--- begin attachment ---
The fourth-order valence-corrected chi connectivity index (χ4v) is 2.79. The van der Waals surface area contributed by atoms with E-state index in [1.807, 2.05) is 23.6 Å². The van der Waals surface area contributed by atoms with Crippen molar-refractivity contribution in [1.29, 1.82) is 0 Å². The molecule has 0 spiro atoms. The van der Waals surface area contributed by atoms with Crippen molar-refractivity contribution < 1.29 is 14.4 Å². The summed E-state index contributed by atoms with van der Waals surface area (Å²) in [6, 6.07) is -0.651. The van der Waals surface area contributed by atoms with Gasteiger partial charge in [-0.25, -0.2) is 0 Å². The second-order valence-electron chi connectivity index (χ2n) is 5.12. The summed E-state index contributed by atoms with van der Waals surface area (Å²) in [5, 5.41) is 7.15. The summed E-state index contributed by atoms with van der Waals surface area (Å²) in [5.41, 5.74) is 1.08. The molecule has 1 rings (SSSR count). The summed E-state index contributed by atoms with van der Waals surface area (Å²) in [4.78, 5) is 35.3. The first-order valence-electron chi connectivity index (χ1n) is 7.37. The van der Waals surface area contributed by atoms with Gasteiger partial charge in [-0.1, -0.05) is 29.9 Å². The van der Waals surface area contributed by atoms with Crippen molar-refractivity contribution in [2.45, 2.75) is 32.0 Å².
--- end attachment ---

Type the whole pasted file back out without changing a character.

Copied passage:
The fourth-order valence-corrected chi connectivity index (χ4v) is 2.79. The van der Waals surface area contributed by atoms with E-state index in [1.807, 2.05) is 23.6 Å². The van der Waals surface area contributed by atoms with Crippen molar-refractivity contribution in [1.29, 1.82) is 0 Å². The molecule has 0 spiro atoms. The van der Waals surface area contributed by atoms with Crippen molar-refractivity contribution < 1.29 is 14.4 Å². The summed E-state index contributed by atoms with van der Waals surface area (Å²) in [6, 6.07) is -0.651. The van der Waals surface area contributed by atoms with Gasteiger partial charge in [-0.25, -0.2) is 0 Å². The second-order valence-electron chi connectivity index (χ2n) is 5.12. The summed E-state index contributed by atoms with van der Waals surface area (Å²) in [5, 5.41) is 7.15. The summed E-state index contributed by atoms with van der Waals surface area (Å²) in [5.41, 5.74) is 1.08. The molecule has 1 rings (SSSR count). The summed E-state index contributed by atoms with van der Waals surface area (Å²) in [4.78, 5) is 35.3. The first-order valence-electron chi connectivity index (χ1n) is 7.37. The van der Waals surface area contributed by atoms with Gasteiger partial charge in [-0.1, -0.05) is 29.9 Å². The van der Waals surface area contributed by atoms with Crippen molar-refractivity contribution in [2.45, 2.75) is 32.0 Å².